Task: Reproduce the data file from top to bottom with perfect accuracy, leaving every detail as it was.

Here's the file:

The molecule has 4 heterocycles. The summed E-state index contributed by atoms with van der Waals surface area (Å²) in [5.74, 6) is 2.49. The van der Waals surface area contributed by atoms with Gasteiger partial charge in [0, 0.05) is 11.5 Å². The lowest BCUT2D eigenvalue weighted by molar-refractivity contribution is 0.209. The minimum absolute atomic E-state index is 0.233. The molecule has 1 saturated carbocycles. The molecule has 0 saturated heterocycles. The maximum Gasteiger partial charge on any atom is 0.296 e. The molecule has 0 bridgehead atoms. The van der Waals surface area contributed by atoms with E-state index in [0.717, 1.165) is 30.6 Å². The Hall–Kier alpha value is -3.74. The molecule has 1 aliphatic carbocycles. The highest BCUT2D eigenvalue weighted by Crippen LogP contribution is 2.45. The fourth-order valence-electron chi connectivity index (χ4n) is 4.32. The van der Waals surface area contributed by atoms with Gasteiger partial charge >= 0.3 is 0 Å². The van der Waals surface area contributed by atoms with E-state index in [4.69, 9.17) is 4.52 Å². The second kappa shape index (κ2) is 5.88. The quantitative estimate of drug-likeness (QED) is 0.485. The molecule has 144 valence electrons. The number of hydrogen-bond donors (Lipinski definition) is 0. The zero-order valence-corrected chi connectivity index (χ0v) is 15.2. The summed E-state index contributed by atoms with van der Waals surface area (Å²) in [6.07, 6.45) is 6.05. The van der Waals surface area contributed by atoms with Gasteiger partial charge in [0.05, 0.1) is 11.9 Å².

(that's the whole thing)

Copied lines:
The molecule has 4 heterocycles. The summed E-state index contributed by atoms with van der Waals surface area (Å²) in [5.74, 6) is 2.49. The van der Waals surface area contributed by atoms with Gasteiger partial charge in [0, 0.05) is 11.5 Å². The lowest BCUT2D eigenvalue weighted by molar-refractivity contribution is 0.209. The minimum absolute atomic E-state index is 0.233. The molecule has 1 saturated carbocycles. The molecule has 0 saturated heterocycles. The maximum Gasteiger partial charge on any atom is 0.296 e. The molecule has 0 bridgehead atoms. The van der Waals surface area contributed by atoms with E-state index in [0.717, 1.165) is 30.6 Å². The Hall–Kier alpha value is -3.74. The molecule has 1 aliphatic carbocycles. The highest BCUT2D eigenvalue weighted by Crippen LogP contribution is 2.45. The fourth-order valence-electron chi connectivity index (χ4n) is 4.32. The van der Waals surface area contributed by atoms with Gasteiger partial charge >= 0.3 is 0 Å². The van der Waals surface area contributed by atoms with E-state index in [4.69, 9.17) is 4.52 Å². The second kappa shape index (κ2) is 5.88. The quantitative estimate of drug-likeness (QED) is 0.485. The molecule has 144 valence electrons. The number of hydrogen-bond donors (Lipinski definition) is 0. The zero-order valence-corrected chi connectivity index (χ0v) is 15.2. The summed E-state index contributed by atoms with van der Waals surface area (Å²) in [6.07, 6.45) is 6.05. The van der Waals surface area contributed by atoms with Gasteiger partial charge in [0.05, 0.1) is 11.9 Å².